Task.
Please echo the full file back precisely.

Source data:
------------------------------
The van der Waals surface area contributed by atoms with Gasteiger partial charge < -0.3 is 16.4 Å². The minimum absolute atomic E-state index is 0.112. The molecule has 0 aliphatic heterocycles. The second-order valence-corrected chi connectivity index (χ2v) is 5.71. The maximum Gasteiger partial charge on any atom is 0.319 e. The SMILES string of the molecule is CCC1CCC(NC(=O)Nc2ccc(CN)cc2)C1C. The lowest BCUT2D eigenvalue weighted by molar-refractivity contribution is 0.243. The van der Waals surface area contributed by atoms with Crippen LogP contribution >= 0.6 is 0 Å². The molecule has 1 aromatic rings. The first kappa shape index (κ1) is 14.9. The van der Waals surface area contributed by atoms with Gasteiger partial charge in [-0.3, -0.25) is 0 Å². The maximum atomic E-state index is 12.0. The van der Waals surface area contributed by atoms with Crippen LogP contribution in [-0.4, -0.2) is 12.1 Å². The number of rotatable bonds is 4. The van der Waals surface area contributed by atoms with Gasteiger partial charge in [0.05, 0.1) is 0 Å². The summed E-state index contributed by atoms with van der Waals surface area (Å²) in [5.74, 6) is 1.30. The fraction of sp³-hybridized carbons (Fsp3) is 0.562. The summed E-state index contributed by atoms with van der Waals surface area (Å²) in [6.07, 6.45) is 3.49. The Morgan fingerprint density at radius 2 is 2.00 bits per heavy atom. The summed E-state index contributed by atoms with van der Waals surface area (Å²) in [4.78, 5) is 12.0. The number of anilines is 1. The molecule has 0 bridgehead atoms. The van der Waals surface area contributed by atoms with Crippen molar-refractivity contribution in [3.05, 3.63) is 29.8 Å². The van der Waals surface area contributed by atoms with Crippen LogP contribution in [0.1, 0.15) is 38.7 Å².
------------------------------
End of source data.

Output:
The van der Waals surface area contributed by atoms with Gasteiger partial charge < -0.3 is 16.4 Å². The minimum absolute atomic E-state index is 0.112. The molecule has 0 aliphatic heterocycles. The second-order valence-corrected chi connectivity index (χ2v) is 5.71. The maximum Gasteiger partial charge on any atom is 0.319 e. The SMILES string of the molecule is CCC1CCC(NC(=O)Nc2ccc(CN)cc2)C1C. The lowest BCUT2D eigenvalue weighted by molar-refractivity contribution is 0.243. The van der Waals surface area contributed by atoms with Crippen LogP contribution >= 0.6 is 0 Å². The molecule has 1 aromatic rings. The first kappa shape index (κ1) is 14.9. The van der Waals surface area contributed by atoms with Gasteiger partial charge in [-0.3, -0.25) is 0 Å². The maximum atomic E-state index is 12.0. The van der Waals surface area contributed by atoms with Crippen LogP contribution in [-0.4, -0.2) is 12.1 Å². The number of rotatable bonds is 4. The van der Waals surface area contributed by atoms with Gasteiger partial charge in [0.05, 0.1) is 0 Å². The summed E-state index contributed by atoms with van der Waals surface area (Å²) in [5.74, 6) is 1.30. The fraction of sp³-hybridized carbons (Fsp3) is 0.562. The summed E-state index contributed by atoms with van der Waals surface area (Å²) in [6.07, 6.45) is 3.49. The Morgan fingerprint density at radius 2 is 2.00 bits per heavy atom. The summed E-state index contributed by atoms with van der Waals surface area (Å²) in [4.78, 5) is 12.0. The number of anilines is 1. The molecule has 0 bridgehead atoms. The van der Waals surface area contributed by atoms with Crippen molar-refractivity contribution in [3.05, 3.63) is 29.8 Å². The van der Waals surface area contributed by atoms with Crippen LogP contribution in [0.1, 0.15) is 38.7 Å².